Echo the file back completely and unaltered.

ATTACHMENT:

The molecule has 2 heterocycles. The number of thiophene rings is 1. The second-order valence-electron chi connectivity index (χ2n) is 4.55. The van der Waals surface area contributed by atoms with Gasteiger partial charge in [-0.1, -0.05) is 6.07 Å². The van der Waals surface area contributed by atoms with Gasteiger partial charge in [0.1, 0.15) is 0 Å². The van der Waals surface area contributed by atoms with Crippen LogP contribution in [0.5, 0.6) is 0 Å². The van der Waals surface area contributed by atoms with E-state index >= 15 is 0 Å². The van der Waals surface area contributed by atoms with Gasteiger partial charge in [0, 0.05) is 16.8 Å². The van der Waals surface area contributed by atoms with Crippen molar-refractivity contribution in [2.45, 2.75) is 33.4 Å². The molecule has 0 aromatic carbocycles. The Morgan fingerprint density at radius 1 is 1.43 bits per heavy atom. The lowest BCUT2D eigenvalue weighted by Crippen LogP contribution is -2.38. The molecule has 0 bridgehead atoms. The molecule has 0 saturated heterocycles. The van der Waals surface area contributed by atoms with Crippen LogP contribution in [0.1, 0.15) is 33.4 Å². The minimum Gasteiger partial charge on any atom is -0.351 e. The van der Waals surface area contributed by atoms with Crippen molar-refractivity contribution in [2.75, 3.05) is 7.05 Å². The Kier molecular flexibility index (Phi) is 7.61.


The molecule has 2 heterocycles. The number of thiophene rings is 1. The second-order valence-electron chi connectivity index (χ2n) is 4.55. The van der Waals surface area contributed by atoms with Gasteiger partial charge in [-0.1, -0.05) is 6.07 Å². The van der Waals surface area contributed by atoms with Gasteiger partial charge in [0.1, 0.15) is 0 Å². The van der Waals surface area contributed by atoms with Crippen LogP contribution in [0.5, 0.6) is 0 Å². The van der Waals surface area contributed by atoms with E-state index >= 15 is 0 Å². The van der Waals surface area contributed by atoms with Gasteiger partial charge in [0, 0.05) is 16.8 Å². The van der Waals surface area contributed by atoms with Crippen molar-refractivity contribution in [2.45, 2.75) is 33.4 Å². The molecule has 0 aromatic carbocycles. The Morgan fingerprint density at radius 1 is 1.43 bits per heavy atom. The lowest BCUT2D eigenvalue weighted by Crippen LogP contribution is -2.38. The molecule has 0 bridgehead atoms. The molecule has 0 saturated heterocycles. The van der Waals surface area contributed by atoms with Crippen LogP contribution in [0.1, 0.15) is 33.4 Å². The minimum Gasteiger partial charge on any atom is -0.351 e. The van der Waals surface area contributed by atoms with Crippen molar-refractivity contribution in [2.75, 3.05) is 7.05 Å². The Kier molecular flexibility index (Phi) is 7.61.